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Celebrity criminologist wows sixth form with gripping talkNovember 7th, 2016
A famous criminologist, who has come into contact with virtually all recent serial killers, gripped sixth form psychology students with his talk on the mind-set of murderers.
Professor David Wilson, founding director of the Centre for Applied Criminology at Birmingham City University, fascinated teenagers from Monmouth School and Haberdashers’ Monmouth School for Girls when he visited just before half term.
Author of Mary Ann Cotton: Britain’s First Female Serial Killer, which is the inspiration behind ITV’s new drama, Dark Angel, Professor Wilson told his attentive audience about the prolific Victorian poisoner who killed up to 21 victims, including her husbands and children.
The charismatic expert, who started his career as a prison governor and at 29 became England’s youngest governing governor, designed and ran units for the 12 most violent prisoners in the country.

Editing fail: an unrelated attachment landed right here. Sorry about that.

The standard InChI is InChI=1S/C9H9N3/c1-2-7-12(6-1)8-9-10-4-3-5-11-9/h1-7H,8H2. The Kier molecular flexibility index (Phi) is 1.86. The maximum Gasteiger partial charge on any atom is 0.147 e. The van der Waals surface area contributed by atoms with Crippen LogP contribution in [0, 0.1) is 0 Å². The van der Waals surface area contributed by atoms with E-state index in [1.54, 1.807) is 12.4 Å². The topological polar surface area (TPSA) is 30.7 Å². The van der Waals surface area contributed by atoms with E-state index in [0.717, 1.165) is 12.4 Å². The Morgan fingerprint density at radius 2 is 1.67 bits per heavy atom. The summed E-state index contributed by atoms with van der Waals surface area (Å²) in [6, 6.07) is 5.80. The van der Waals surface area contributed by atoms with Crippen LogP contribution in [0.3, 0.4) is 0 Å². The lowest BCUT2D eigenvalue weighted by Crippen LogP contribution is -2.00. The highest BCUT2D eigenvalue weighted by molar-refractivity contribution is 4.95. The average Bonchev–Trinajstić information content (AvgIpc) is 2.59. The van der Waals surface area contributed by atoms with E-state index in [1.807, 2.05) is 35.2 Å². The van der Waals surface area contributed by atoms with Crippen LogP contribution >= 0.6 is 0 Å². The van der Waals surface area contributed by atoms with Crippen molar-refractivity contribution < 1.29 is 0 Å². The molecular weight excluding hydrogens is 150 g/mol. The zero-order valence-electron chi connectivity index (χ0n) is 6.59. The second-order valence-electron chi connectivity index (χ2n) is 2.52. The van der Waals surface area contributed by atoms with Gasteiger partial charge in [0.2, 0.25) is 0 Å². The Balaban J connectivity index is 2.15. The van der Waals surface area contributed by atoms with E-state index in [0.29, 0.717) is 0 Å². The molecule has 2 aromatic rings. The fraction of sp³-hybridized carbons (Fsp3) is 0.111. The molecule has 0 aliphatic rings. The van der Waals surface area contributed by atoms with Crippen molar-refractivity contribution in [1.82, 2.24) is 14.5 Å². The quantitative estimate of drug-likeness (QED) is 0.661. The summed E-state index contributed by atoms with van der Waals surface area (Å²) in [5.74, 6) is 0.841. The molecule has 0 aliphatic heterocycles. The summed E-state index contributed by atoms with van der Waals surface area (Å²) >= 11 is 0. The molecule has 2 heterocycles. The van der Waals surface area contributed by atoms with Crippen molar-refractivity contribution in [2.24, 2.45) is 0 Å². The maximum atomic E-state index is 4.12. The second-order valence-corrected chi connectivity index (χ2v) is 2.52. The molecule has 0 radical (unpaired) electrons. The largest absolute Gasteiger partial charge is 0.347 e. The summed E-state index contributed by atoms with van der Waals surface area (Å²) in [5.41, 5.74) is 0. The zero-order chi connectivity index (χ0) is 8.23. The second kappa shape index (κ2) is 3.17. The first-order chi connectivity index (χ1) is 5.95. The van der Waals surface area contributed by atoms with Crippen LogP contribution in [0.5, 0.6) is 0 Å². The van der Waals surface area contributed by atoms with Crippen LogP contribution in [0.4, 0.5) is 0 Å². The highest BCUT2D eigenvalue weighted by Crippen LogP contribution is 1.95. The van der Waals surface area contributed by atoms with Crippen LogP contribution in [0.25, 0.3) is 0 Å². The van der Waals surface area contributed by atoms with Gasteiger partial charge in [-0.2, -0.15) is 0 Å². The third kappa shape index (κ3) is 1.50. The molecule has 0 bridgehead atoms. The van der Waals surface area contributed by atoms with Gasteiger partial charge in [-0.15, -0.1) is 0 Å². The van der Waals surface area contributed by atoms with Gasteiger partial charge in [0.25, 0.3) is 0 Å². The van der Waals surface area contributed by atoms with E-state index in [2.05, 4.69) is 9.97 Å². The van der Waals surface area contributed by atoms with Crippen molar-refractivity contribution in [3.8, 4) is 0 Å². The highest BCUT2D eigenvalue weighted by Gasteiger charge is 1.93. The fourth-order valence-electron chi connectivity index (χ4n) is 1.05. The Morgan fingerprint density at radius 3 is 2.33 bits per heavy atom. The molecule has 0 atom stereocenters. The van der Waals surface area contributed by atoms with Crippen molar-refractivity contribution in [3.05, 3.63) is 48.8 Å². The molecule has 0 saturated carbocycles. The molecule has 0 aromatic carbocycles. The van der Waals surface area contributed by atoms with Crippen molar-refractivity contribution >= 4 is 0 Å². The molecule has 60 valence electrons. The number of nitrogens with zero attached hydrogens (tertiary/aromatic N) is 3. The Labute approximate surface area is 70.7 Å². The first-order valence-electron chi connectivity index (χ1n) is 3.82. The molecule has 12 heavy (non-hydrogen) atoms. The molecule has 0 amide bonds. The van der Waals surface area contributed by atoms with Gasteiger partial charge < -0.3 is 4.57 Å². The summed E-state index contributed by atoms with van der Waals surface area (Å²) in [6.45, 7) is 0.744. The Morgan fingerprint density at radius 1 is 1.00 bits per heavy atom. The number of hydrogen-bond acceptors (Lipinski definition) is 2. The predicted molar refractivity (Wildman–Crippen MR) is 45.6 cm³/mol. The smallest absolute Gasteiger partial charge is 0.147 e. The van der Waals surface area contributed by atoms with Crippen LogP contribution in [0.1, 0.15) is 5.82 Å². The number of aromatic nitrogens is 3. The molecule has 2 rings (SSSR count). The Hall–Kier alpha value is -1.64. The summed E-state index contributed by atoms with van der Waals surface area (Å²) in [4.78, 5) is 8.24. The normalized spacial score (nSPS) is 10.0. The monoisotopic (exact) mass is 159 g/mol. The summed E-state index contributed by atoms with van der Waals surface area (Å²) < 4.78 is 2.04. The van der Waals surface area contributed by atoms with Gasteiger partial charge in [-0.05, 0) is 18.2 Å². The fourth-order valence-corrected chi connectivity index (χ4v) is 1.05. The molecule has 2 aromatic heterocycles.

He was “delighted” to be at HMSG, and was particularly tickled by the fact Headmistress Dr Caroline Pascoe’s home, opposite the school, is called The Old Gaol.
As well as revealing surprising facts about the groups of people most likely to be murdered and targeted by serial killers, Professor Wilson told pupils which tell-tale signs psychologists watch for when lying killers are interviewed on camera.
Regularly appearing in the print and broadcast media as a commentator and presenter, Professor Wilson’s exciting talk reflected what the students might go on to experience in their first criminology lecture at university.
Having highlighted the gay community, sex workers and the elderly as being groups likely to be preyed upon by serial killers, Professor Wilson encouraged the Haberdashers’ pupils to help vulnerable people.
He told them: “Do something to combat homophobia. It’s not right for someone to be judged. You’re going to be the leaders of tomorrow, you can do something by changing the problem. We need policy debates about how we police sex work, for example. Make those who suffer from inequality in our culture less voiceless, less powerless.”